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HomeArticlesLily Gray is the youngest honorary race starter for the Run to...

Lily Gray is the youngest honorary race starter for the Run to Fight Children’s Cancer

Lily Gray at last year’s Run to Fight Children’s Cancer. This year, she’ll be the honorary starter for the race on Saturday, March 10. Photos courtesy of the Run to Fight Children’s Cancer.

At age 3, Lily Gray is the youngest person ever to be the honorary race starter for the Run to Fight Children’s Cancer.

It’s also her second time at the event, which begins at 7 a.m. on Saturday, March 10 at Grand Canyon University. Last year, Lily was several months into intense treatment for acute lymphoblastic leukemia during the Race to Fight. Her parents, John and Lindsey Gray, assembled “Team Lily Panda,” and about 20 friends and family came to the 2017 charity event, which raises money for Children’s Cancer Network and Phoenix Children’s Hospital.

Lily Gray, with her mom Lindsey, wore a medical mask and a superhero cape at last year’s Run to Fight Children’s Cancer.

Lily wore a medical mask and spent much of the day in her stroller. This year, Lily is still in treatment, but she’s much more energetic. She’s back in preschool, enjoys Barbies and Disney movies and playing with friends, has a fantastic laugh, and is an affectionate big sister to 18-month-old Lincoln.

That doesn’t mean everything is completely normal for this 3-year-old and her family. Lily was diagnosed right after Lindsey Gray had gone back to work after her maternity leave with Lincoln. (She and John are both Phoenix attorneys.)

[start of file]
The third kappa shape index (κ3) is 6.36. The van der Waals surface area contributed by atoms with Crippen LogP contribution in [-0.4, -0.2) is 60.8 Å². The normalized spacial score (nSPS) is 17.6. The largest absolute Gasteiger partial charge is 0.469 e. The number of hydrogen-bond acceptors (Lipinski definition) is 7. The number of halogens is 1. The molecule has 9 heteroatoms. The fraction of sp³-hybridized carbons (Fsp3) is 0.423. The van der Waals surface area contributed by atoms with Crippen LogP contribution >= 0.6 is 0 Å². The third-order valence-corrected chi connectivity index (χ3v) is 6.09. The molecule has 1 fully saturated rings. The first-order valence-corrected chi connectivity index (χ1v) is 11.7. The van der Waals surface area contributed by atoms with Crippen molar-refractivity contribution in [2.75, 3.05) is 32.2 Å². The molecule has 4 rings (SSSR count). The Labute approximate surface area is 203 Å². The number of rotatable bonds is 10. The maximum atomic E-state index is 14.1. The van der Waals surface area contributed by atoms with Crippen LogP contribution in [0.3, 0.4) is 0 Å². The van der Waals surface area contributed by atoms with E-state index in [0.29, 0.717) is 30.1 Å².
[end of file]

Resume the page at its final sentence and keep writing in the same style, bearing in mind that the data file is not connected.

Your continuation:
“I had just used up all my [Family and Medical Leave Act],” Lindsey says, adding her employer was “beyond understanding.”

The Grays feel blessed to have a great support network of family, friends and church members. But much of their determination to support fundraisers like Run to Fight comes from knowing that most families faced with a child’s cancer diagnosis struggle with finances, making it to appointments and generally coping with the overwhelm.

“It’s incredibly daunting [to learn a child has cancer],” Lindsey explains. “You can’t underestimate how important your village is.”

At one point, Lindsay says, they had to take Lincoln out of child care because she was catching too many illnesses that could be passed on to Lily. Even today, a fever means a mandatory emergency room visit for Lily and her parents. One time a fever led to an eight-day hospitalization at Phoenix Children’s Hospital.

John says they have learned to accept offers of help, and to let people know what they need, be it meals, child care or just emotional support.

“Some days are harder than others, and you need to lean on people,” he says.

Their “Team Lily Panda” for Race to Fight has grown to about 40 people, and with two weeks to go, they had raised more than $4,000 for the cause, with a goal of $5,000. Lindsey says the other big reason they make Run to Fight an annual tradition is the fact that children’s cancer is still dramatically underfunded.

More than 15,780 children per year are diagnosed with cancer, according to the National Institutes of Health. Only 4 percent of the NIH budget goes toward researching pediatric cancer, according to the Coalition Against Childhood Cancer.

Beyond that, there is not enough research on the long-term effects of treatment. The Grays have questions and concerns about future issues from cognitive to emotional effects from the chemo.

“The drugs Lily gets are from the ’70s,” Lindsey explains. “That’s unacceptable. We owe our children more.”


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